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Li Na's coach helping tennis game - and marriage

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Li Na's coach helping tennis game - and marriage

MELBOURNE, Australia (AP) French Open champion Li Na credits new coach Carlos Rodriguez with turning her tennis career around - and saving her marriage.

Last August, the 30-year-old Chinese star hired Rodriguez, who coached Justine Henin to seven Grand Slam titles, after the conflicts with her previous coach - husband Jiang Shan - became too much to bear.

``The funny thing is, I think two years ago in China, someone said I was divorced,'' Li said Tuesday after beating Poland's Agnieszka Radwanska 7-5, 6-3 to advance to the semifinals of the Australian Open against Maria Sharapova. ``Because they were thinking, we're always shouting, maybe we're divorced.''

``It's just being coach and husband is - how you say - tough to find a balance!'' she added.

Now Li and Jiang have found marital peace again - fewer disagreements on or off the court - and she is winning again.

Li hired Rodriguez after disappointing early-round losses at Wimbledon and the London Olympics. He joined her midweek at a tournament in Cincinnati - they had never even met before - and she captured the title, her first since her breakthrough Grand Slam win at Roland Garros in 2011.

She then won a second title at the inaugural Shenzhen Open earlier this month and is now in the semifinals of the Australian Open for the third time in four years.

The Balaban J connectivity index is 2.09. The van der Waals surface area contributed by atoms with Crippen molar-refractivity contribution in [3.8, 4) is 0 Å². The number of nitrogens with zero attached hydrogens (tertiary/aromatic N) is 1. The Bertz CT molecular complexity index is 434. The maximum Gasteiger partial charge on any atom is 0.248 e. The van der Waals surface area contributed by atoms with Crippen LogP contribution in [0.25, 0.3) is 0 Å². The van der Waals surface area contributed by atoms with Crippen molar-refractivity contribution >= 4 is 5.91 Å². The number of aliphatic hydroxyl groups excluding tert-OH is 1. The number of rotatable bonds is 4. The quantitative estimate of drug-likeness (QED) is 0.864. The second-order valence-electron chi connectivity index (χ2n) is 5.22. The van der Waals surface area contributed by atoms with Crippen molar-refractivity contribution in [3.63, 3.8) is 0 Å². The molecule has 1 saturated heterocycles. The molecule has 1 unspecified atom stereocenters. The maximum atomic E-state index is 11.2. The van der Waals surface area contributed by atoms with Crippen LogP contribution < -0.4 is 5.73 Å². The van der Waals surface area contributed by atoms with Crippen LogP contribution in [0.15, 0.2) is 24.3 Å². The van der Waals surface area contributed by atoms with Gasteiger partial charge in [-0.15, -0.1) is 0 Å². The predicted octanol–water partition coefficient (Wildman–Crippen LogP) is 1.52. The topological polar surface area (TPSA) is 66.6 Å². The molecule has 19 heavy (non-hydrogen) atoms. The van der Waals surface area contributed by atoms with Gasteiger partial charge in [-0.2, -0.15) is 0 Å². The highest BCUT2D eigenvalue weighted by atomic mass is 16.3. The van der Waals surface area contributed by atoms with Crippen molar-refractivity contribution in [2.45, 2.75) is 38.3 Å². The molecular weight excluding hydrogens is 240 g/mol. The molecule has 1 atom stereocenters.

Rodriguez has had a steadying influence on Li, who had previously struggled to control her emotions on court and has appeared more composed since starting to work with him.

At one point during the second set against Radwanska, Li lost her service toss in the sun and batted the ball five rows deep into the crowd. Rather than let the mishit unnerve her, however, she calmly made her second serve and put away a deft backhand volley to win the point.

When asked later what happened with that very wayward serve, she quipped: ``I want to have good communication with the fans.''

Then she said to her coach, ``Carlos, make sure we practice on serve.''

Two years ago, on her way to becoming the first Chinese player to reach a Grand Slam final at the Australian Open, Li was pure entertainment in her news conferences, joking about her husband's snoring and admitting she forget her own wedding anniversary.

After her win at the French Open, however, things changed. She began to put more pressure on herself at the Grand Slams - and didn't make a quarterfinal at six consecutive major tournaments. At last year's Australian Open, she left in tears after wasting four match points in the fourth round against Kim Clijsters.

Now the humor is back. Li related the difficulties she had when she started training with Rodriguez at the Spaniard's tennis academy in Beijing. After three days of six-hour workouts, she called her husband in distress.

``Carlos is crazy,'' she told him.

Jiang didn't believe her, so he came to Beijing to see for himself.

``I was doing some exercises with Carlos. (Jiang) was sitting in the gym,'' Li said. ``After I was halfway done, he was like, `Are you finished?' I said, `No, only halfway.'

``He said, `I'm tired!' I said, `Don't say that. I'm doing exercises; you're only sitting. Don't say you're tired.'''

Li acknowledges now the hard work was worth it. Her fitness was tested against the fourth-seeded Radwanska, a crafty player who relies on spins and slices to construct points and wears her opponents down with her consistency.

Radwanska tried to dictate play by moving Li around the court, but the sixth-seeded Chinese star countered with deep, heavy groundstrokes and superb volleying, winning 20 of 24 points at net.